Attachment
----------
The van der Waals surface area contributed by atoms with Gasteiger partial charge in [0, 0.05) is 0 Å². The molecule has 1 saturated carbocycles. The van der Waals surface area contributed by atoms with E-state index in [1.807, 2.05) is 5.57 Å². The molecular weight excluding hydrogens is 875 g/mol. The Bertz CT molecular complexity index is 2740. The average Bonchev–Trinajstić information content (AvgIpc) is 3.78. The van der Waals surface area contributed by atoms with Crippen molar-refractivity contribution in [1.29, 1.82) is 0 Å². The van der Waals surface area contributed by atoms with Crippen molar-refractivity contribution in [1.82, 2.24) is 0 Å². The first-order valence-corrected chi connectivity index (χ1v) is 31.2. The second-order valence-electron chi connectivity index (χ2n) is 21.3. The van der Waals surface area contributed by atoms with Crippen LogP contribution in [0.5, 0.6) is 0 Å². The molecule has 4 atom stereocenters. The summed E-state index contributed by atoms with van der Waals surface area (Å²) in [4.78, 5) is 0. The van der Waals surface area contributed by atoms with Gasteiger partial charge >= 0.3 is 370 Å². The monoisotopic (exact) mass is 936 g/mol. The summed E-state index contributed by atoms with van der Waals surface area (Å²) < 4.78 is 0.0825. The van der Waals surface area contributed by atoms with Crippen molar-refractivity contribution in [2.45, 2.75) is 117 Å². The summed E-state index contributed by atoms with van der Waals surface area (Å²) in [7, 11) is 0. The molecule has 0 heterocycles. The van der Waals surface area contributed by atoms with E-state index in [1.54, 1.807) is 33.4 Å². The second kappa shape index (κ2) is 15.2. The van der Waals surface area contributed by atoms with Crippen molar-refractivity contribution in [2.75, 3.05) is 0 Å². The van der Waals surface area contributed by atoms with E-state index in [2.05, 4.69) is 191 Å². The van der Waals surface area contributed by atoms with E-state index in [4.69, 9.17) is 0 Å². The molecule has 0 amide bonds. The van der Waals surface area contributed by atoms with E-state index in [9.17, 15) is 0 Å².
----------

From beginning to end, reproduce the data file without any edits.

The van der Waals surface area contributed by atoms with Gasteiger partial charge in [0, 0.05) is 0 Å². The molecule has 1 saturated carbocycles. The van der Waals surface area contributed by atoms with E-state index in [1.807, 2.05) is 5.57 Å². The molecular weight excluding hydrogens is 875 g/mol. The Bertz CT molecular complexity index is 2740. The average Bonchev–Trinajstić information content (AvgIpc) is 3.78. The van der Waals surface area contributed by atoms with Crippen molar-refractivity contribution in [1.29, 1.82) is 0 Å². The van der Waals surface area contributed by atoms with Crippen molar-refractivity contribution in [1.82, 2.24) is 0 Å². The first-order valence-corrected chi connectivity index (χ1v) is 31.2. The second-order valence-electron chi connectivity index (χ2n) is 21.3. The van der Waals surface area contributed by atoms with Crippen LogP contribution in [0.5, 0.6) is 0 Å². The molecule has 4 atom stereocenters. The summed E-state index contributed by atoms with van der Waals surface area (Å²) in [4.78, 5) is 0. The van der Waals surface area contributed by atoms with Gasteiger partial charge >= 0.3 is 370 Å². The monoisotopic (exact) mass is 936 g/mol. The summed E-state index contributed by atoms with van der Waals surface area (Å²) < 4.78 is 0.0825. The van der Waals surface area contributed by atoms with Crippen molar-refractivity contribution in [2.45, 2.75) is 117 Å². The summed E-state index contributed by atoms with van der Waals surface area (Å²) in [7, 11) is 0. The molecule has 0 heterocycles. The van der Waals surface area contributed by atoms with E-state index in [1.54, 1.807) is 33.4 Å². The second kappa shape index (κ2) is 15.2. The van der Waals surface area contributed by atoms with Crippen molar-refractivity contribution in [2.75, 3.05) is 0 Å². The van der Waals surface area contributed by atoms with E-state index in [2.05, 4.69) is 191 Å². The van der Waals surface area contributed by atoms with E-state index in [4.69, 9.17) is 0 Å². The molecule has 0 amide bonds. The van der Waals surface area contributed by atoms with E-state index in [9.17, 15) is 0 Å².